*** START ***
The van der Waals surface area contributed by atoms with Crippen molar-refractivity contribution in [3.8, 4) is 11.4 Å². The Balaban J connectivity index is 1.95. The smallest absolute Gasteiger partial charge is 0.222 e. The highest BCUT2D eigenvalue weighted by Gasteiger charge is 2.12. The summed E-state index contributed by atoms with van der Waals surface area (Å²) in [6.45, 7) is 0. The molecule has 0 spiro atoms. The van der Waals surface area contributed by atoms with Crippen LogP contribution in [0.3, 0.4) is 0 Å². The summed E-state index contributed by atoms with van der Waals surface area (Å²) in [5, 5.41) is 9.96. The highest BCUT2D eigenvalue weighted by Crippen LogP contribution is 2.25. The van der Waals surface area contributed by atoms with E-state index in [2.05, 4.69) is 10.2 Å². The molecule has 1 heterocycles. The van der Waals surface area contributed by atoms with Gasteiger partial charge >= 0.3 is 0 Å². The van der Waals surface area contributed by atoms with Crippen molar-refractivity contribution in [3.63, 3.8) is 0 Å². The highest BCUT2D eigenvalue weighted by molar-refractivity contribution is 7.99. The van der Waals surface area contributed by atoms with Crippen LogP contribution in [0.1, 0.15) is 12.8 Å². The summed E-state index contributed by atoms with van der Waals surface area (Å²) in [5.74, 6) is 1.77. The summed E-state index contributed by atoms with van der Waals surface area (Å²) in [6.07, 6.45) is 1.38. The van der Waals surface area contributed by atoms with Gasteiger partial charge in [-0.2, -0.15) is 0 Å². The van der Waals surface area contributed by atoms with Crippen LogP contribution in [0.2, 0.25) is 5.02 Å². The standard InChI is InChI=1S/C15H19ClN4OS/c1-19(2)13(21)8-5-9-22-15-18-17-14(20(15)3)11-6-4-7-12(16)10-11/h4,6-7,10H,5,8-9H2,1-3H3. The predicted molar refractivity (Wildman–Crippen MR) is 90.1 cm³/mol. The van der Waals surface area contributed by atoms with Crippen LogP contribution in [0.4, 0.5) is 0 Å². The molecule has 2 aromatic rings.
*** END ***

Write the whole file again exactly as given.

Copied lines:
The van der Waals surface area contributed by atoms with Crippen molar-refractivity contribution in [3.8, 4) is 11.4 Å². The Balaban J connectivity index is 1.95. The smallest absolute Gasteiger partial charge is 0.222 e. The highest BCUT2D eigenvalue weighted by Gasteiger charge is 2.12. The summed E-state index contributed by atoms with van der Waals surface area (Å²) in [6.45, 7) is 0. The molecule has 0 spiro atoms. The van der Waals surface area contributed by atoms with Crippen LogP contribution in [0.3, 0.4) is 0 Å². The summed E-state index contributed by atoms with van der Waals surface area (Å²) in [5, 5.41) is 9.96. The highest BCUT2D eigenvalue weighted by Crippen LogP contribution is 2.25. The van der Waals surface area contributed by atoms with E-state index in [2.05, 4.69) is 10.2 Å². The molecule has 1 heterocycles. The van der Waals surface area contributed by atoms with Gasteiger partial charge >= 0.3 is 0 Å². The van der Waals surface area contributed by atoms with Crippen molar-refractivity contribution in [3.63, 3.8) is 0 Å². The highest BCUT2D eigenvalue weighted by molar-refractivity contribution is 7.99. The van der Waals surface area contributed by atoms with Crippen LogP contribution in [0.1, 0.15) is 12.8 Å². The summed E-state index contributed by atoms with van der Waals surface area (Å²) in [5.74, 6) is 1.77. The summed E-state index contributed by atoms with van der Waals surface area (Å²) in [6.07, 6.45) is 1.38. The van der Waals surface area contributed by atoms with Gasteiger partial charge in [-0.2, -0.15) is 0 Å². The van der Waals surface area contributed by atoms with Crippen LogP contribution in [0.2, 0.25) is 5.02 Å². The standard InChI is InChI=1S/C15H19ClN4OS/c1-19(2)13(21)8-5-9-22-15-18-17-14(20(15)3)11-6-4-7-12(16)10-11/h4,6-7,10H,5,8-9H2,1-3H3. The predicted molar refractivity (Wildman–Crippen MR) is 90.1 cm³/mol. The van der Waals surface area contributed by atoms with Crippen LogP contribution in [0.4, 0.5) is 0 Å². The molecule has 2 aromatic rings.